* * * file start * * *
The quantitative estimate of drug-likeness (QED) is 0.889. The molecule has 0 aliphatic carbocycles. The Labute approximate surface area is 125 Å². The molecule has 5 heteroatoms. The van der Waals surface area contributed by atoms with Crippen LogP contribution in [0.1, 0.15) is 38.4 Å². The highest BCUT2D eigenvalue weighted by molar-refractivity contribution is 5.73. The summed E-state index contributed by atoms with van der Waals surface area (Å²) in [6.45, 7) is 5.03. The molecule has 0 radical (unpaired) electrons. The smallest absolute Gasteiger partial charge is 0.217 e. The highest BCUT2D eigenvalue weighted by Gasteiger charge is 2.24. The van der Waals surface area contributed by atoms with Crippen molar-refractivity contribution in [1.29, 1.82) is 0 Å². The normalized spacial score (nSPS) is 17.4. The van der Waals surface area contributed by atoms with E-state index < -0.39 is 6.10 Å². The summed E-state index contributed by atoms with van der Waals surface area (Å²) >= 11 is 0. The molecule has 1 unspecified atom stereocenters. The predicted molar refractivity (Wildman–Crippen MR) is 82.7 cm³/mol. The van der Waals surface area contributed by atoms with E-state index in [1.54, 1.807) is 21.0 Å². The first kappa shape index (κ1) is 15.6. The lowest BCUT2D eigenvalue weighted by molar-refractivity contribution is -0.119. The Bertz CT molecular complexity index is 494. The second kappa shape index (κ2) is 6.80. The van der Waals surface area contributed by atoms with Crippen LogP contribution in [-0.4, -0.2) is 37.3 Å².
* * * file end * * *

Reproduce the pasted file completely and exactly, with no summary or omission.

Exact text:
The quantitative estimate of drug-likeness (QED) is 0.889. The molecule has 0 aliphatic carbocycles. The Labute approximate surface area is 125 Å². The molecule has 5 heteroatoms. The van der Waals surface area contributed by atoms with Crippen LogP contribution in [0.1, 0.15) is 38.4 Å². The highest BCUT2D eigenvalue weighted by molar-refractivity contribution is 5.73. The summed E-state index contributed by atoms with van der Waals surface area (Å²) in [6.45, 7) is 5.03. The molecule has 0 radical (unpaired) electrons. The smallest absolute Gasteiger partial charge is 0.217 e. The highest BCUT2D eigenvalue weighted by Gasteiger charge is 2.24. The van der Waals surface area contributed by atoms with Crippen molar-refractivity contribution in [1.29, 1.82) is 0 Å². The normalized spacial score (nSPS) is 17.4. The van der Waals surface area contributed by atoms with E-state index < -0.39 is 6.10 Å². The summed E-state index contributed by atoms with van der Waals surface area (Å²) >= 11 is 0. The molecule has 1 unspecified atom stereocenters. The predicted molar refractivity (Wildman–Crippen MR) is 82.7 cm³/mol. The van der Waals surface area contributed by atoms with E-state index in [1.54, 1.807) is 21.0 Å². The first kappa shape index (κ1) is 15.6. The lowest BCUT2D eigenvalue weighted by molar-refractivity contribution is -0.119. The Bertz CT molecular complexity index is 494. The second kappa shape index (κ2) is 6.80. The van der Waals surface area contributed by atoms with Crippen LogP contribution in [-0.4, -0.2) is 37.3 Å².